Gurap, a village in Dhaniakhali block in Chinsurah subdivision of Hooghly district of West Bengal is famous for the aatchala Nandadulal Temple. Situated roughly 60 kilometres from Howrah the place can be reached both by road and rail.
I visited Gurap early this month in search of terracotta temples. Boarding the morning Howrah-Barddhaman local (chord) I reached there in the late morning. The weather was pretty sunny there. I took a toto and first reached the Nandadulal Temple.
Built by zamindar Ramdeb Nag in 1751, this east-facing aatchala temple is a state protected monument and one will see a blue signboard on entering the temple premises.
The temple premises has a deul-typed temple dedicated to Gopeswar Shiva in the left; a natmandir and the main temple dedicated to Nandadulal. Apart from that there is also a charchala dolmancha on a raised platform with terracotta decorartions on its facade just outside the temple complex.
The Nandadulal temple has intricate terracotta decorations, and, most of them are in good condition; though some of the panels are added later and the difference between the old and the new panels can be easily ascertained.
Like most other temples, this temple is in a raised platform and has a triple arched entrance though there is only door to enter the sanctum. When I went there I found the temple open and could see the idols of Nandadulal and Radhika on the wooden throne (singhasan) inside the temple sanctum. The idol of Nandadulal is made of touchstone (kasthipathar) while Radhika is made of astodhatu (an alloy of eight metals). The priest was about to start the puja and there is a puja like atmosphere. Daily worship is performed there and I came to know the main festval here is Dolyatra. It is assumed that the idols of Nandadulal and Radhika are placed inside the dolmancha on the day of Dolyatra.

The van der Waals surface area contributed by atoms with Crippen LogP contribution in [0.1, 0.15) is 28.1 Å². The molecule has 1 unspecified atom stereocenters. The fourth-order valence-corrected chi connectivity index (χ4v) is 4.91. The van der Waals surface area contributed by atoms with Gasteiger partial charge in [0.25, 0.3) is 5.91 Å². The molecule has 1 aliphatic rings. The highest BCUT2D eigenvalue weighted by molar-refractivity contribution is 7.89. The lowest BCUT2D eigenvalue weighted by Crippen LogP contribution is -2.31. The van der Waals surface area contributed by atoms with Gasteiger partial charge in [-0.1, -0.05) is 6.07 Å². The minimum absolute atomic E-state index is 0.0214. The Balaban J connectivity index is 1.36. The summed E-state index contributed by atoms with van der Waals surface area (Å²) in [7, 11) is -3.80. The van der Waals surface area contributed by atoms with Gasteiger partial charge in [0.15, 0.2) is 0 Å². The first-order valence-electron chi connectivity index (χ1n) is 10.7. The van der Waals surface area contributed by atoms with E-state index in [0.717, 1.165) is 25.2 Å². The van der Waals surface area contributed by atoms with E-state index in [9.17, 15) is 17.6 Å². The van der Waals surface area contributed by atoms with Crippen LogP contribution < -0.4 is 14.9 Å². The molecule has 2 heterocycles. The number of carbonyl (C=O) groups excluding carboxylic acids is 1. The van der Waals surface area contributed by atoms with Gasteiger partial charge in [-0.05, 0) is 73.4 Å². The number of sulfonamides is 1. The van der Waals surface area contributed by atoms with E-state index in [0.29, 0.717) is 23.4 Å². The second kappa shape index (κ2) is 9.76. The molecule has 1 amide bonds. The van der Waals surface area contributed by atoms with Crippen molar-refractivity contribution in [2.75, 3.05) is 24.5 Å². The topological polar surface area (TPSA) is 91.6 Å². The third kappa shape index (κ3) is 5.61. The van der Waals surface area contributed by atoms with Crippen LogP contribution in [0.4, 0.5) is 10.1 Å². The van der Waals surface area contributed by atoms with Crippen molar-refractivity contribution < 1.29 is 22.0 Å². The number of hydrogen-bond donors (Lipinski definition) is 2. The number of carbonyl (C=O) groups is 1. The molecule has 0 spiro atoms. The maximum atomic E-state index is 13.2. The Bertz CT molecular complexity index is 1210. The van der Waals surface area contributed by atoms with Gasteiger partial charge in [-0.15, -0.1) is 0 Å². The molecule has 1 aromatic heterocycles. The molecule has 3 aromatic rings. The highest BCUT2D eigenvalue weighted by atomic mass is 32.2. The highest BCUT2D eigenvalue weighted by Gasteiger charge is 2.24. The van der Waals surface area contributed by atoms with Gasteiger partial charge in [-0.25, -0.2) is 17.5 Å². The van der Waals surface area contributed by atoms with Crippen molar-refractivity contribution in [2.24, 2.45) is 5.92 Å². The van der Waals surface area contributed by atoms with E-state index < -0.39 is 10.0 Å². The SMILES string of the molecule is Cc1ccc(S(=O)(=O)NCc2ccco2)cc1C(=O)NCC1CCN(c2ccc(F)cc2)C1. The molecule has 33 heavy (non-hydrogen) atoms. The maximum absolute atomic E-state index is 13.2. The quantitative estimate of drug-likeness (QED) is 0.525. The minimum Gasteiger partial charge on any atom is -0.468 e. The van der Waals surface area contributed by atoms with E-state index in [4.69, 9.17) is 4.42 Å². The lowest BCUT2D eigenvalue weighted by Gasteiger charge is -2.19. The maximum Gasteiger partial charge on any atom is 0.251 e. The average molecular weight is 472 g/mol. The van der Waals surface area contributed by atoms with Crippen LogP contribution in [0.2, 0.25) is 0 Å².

I was simply mesmerised by the terracotta decorations of the temple from simple vegetal patterns to janma leela of Lord Krishna. Ofcourse, there is a foundation plaque at the top of the temple which states the date of construction of this mandir in Saka era – 1673. One will come across images of different types of birds, snakes, deer and even goddess like Lakshmi and Saraswati. Apart from that there are panels depicting the life of Krishna. I also came across an interesting thing here. It is kalpalata or mrityulata. There are two such series in the corner panels. Here mrityulata portrays death; but I simply fail to understand the purpose of such a display here in the temple wall.
Seeing this Nandadulal Temple I again boarded the toto and by the side of the road witnessed two pancharatna (five pinnacled) Shiva temples of slightly different types built by the Nag family in the nineteenth century. Both of them previously had terracotta decorations but now a part of it remains. Proper restoration work should be initiated at the earliest to retain the terracotta works on the panels of the temples. I was told by the toto driver that mathematician Keshab Chandra Nag belonged to the Nag zamindar family of Gurap.
A little away from here I came across twin Shiva temples of aatchala type belonging to the Nag family. Both the temples are placed on a slightly raised platform. There is a little bit of terracotta decoration left just above the doors.
A little distance away from the twin Shiva temples I came across an aatchala temple with terracotta decorations at Mandir Bakul. The temple has triple arched entrance with terracotta panels on the front. A close look at those panels will reveal stories from the Ramayana. But I do not find any plaque nor I came to know its history.
My next and last destination at Gurap is the Gaudeshwar Temple. It is of an aatchala type with a natmandir at the front. A stone panel at the left denotes that Mukhopadhyays are the sebaits of this temple. The temple may have undergone renovation. I do not find any terracotta works in the temple.
(by rail): Get any Howrah-Barddhaman local train via chord line and get down at Gurap station. Take either a toto or a rickshaw to visit the temples. The time taken is roughly less than an hour and a half.
(by road): Less than two hours journey from Kolkata via Kona Expressway and Durgapur Expressway.
Reference: Hooghly Jelar Purakirti by Narendranath Bhattacharya.
Date of posting: 21st March, 2021.